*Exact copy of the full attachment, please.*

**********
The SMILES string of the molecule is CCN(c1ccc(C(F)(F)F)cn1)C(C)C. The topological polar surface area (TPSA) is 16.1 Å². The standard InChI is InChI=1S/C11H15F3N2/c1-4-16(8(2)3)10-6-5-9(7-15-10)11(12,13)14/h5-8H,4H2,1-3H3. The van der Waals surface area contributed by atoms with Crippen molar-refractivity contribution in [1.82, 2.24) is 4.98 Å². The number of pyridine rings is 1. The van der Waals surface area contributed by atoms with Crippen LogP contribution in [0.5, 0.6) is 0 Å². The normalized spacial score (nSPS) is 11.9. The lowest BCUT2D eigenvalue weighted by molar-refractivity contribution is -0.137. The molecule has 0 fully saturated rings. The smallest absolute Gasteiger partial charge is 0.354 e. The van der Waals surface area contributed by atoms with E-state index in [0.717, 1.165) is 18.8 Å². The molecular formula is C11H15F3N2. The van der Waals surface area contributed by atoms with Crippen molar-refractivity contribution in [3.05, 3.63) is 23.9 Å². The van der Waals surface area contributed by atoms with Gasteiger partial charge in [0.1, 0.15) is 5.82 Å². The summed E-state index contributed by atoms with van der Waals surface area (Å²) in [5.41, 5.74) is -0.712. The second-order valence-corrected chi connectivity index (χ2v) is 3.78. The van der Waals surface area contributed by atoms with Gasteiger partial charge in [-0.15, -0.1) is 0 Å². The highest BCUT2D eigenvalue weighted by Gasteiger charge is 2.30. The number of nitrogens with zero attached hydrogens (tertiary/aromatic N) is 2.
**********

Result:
The SMILES string of the molecule is CCN(c1ccc(C(F)(F)F)cn1)C(C)C. The topological polar surface area (TPSA) is 16.1 Å². The standard InChI is InChI=1S/C11H15F3N2/c1-4-16(8(2)3)10-6-5-9(7-15-10)11(12,13)14/h5-8H,4H2,1-3H3. The van der Waals surface area contributed by atoms with Crippen molar-refractivity contribution in [1.82, 2.24) is 4.98 Å². The number of pyridine rings is 1. The van der Waals surface area contributed by atoms with Crippen LogP contribution in [0.5, 0.6) is 0 Å². The normalized spacial score (nSPS) is 11.9. The lowest BCUT2D eigenvalue weighted by molar-refractivity contribution is -0.137. The molecule has 0 fully saturated rings. The smallest absolute Gasteiger partial charge is 0.354 e. The van der Waals surface area contributed by atoms with E-state index in [0.717, 1.165) is 18.8 Å². The molecular formula is C11H15F3N2. The van der Waals surface area contributed by atoms with Crippen molar-refractivity contribution in [3.05, 3.63) is 23.9 Å². The van der Waals surface area contributed by atoms with Gasteiger partial charge in [0.1, 0.15) is 5.82 Å². The summed E-state index contributed by atoms with van der Waals surface area (Å²) in [5.41, 5.74) is -0.712. The second-order valence-corrected chi connectivity index (χ2v) is 3.78. The van der Waals surface area contributed by atoms with Gasteiger partial charge in [-0.15, -0.1) is 0 Å². The highest BCUT2D eigenvalue weighted by Gasteiger charge is 2.30. The number of nitrogens with zero attached hydrogens (tertiary/aromatic N) is 2.